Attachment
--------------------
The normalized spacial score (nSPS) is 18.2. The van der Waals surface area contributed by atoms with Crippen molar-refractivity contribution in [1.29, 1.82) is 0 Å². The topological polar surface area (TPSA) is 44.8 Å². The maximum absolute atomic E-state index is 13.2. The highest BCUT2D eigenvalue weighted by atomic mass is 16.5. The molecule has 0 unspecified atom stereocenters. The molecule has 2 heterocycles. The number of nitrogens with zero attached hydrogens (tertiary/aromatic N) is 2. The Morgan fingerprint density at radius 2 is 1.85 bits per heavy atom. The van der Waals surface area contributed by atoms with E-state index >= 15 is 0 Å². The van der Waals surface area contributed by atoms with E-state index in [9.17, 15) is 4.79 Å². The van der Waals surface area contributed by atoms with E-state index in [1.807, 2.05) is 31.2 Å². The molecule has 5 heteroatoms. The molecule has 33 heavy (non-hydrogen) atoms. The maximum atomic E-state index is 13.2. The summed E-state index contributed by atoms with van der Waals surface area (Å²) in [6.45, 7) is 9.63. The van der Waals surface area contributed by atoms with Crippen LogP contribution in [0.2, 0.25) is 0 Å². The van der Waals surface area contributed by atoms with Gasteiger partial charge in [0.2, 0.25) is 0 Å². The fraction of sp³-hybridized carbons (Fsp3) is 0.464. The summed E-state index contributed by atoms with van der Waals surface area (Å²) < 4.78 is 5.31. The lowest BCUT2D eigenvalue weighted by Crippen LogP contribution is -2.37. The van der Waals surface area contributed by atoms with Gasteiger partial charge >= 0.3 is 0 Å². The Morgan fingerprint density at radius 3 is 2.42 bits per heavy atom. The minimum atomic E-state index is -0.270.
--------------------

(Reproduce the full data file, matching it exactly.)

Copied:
The normalized spacial score (nSPS) is 18.2. The van der Waals surface area contributed by atoms with Crippen molar-refractivity contribution in [1.29, 1.82) is 0 Å². The topological polar surface area (TPSA) is 44.8 Å². The maximum absolute atomic E-state index is 13.2. The highest BCUT2D eigenvalue weighted by atomic mass is 16.5. The molecule has 0 unspecified atom stereocenters. The molecule has 2 heterocycles. The number of nitrogens with zero attached hydrogens (tertiary/aromatic N) is 2. The Morgan fingerprint density at radius 2 is 1.85 bits per heavy atom. The van der Waals surface area contributed by atoms with E-state index >= 15 is 0 Å². The van der Waals surface area contributed by atoms with E-state index in [9.17, 15) is 4.79 Å². The van der Waals surface area contributed by atoms with E-state index in [1.807, 2.05) is 31.2 Å². The molecule has 5 heteroatoms. The molecule has 33 heavy (non-hydrogen) atoms. The maximum atomic E-state index is 13.2. The summed E-state index contributed by atoms with van der Waals surface area (Å²) in [6.45, 7) is 9.63. The van der Waals surface area contributed by atoms with Crippen LogP contribution in [0.2, 0.25) is 0 Å². The van der Waals surface area contributed by atoms with Gasteiger partial charge in [0.2, 0.25) is 0 Å². The fraction of sp³-hybridized carbons (Fsp3) is 0.464. The summed E-state index contributed by atoms with van der Waals surface area (Å²) < 4.78 is 5.31. The lowest BCUT2D eigenvalue weighted by Crippen LogP contribution is -2.37. The van der Waals surface area contributed by atoms with Gasteiger partial charge >= 0.3 is 0 Å². The Morgan fingerprint density at radius 3 is 2.42 bits per heavy atom. The minimum atomic E-state index is -0.270.